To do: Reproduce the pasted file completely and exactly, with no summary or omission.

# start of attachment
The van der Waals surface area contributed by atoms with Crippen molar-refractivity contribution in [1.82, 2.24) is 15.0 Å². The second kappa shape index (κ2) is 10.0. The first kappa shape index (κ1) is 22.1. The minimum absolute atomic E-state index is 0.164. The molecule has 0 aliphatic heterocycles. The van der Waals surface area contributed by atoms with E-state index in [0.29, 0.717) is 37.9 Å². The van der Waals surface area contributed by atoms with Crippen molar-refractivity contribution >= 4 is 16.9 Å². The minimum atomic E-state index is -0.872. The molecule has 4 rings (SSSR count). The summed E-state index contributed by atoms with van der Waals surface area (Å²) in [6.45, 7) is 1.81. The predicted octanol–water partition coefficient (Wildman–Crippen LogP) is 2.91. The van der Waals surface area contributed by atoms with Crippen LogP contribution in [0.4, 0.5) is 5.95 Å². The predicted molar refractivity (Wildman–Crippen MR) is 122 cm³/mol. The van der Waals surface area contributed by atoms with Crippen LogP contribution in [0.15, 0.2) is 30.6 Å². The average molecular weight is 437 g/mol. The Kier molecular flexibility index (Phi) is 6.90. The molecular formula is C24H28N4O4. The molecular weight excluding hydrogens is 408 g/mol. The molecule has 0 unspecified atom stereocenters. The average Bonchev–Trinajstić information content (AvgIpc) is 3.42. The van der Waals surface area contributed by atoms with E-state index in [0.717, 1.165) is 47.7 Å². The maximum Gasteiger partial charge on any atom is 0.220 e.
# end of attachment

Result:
The van der Waals surface area contributed by atoms with Crippen molar-refractivity contribution in [1.82, 2.24) is 15.0 Å². The second kappa shape index (κ2) is 10.0. The first kappa shape index (κ1) is 22.1. The minimum absolute atomic E-state index is 0.164. The molecule has 0 aliphatic heterocycles. The van der Waals surface area contributed by atoms with E-state index in [0.29, 0.717) is 37.9 Å². The van der Waals surface area contributed by atoms with Crippen molar-refractivity contribution >= 4 is 16.9 Å². The minimum atomic E-state index is -0.872. The molecule has 4 rings (SSSR count). The summed E-state index contributed by atoms with van der Waals surface area (Å²) in [6.45, 7) is 1.81. The predicted octanol–water partition coefficient (Wildman–Crippen LogP) is 2.91. The van der Waals surface area contributed by atoms with Crippen LogP contribution in [0.4, 0.5) is 5.95 Å². The predicted molar refractivity (Wildman–Crippen MR) is 122 cm³/mol. The van der Waals surface area contributed by atoms with Crippen LogP contribution in [0.15, 0.2) is 30.6 Å². The average molecular weight is 437 g/mol. The Kier molecular flexibility index (Phi) is 6.90. The molecular formula is C24H28N4O4. The molecular weight excluding hydrogens is 408 g/mol. The molecule has 0 unspecified atom stereocenters. The average Bonchev–Trinajstić information content (AvgIpc) is 3.42. The van der Waals surface area contributed by atoms with E-state index in [0.717, 1.165) is 47.7 Å². The maximum Gasteiger partial charge on any atom is 0.220 e.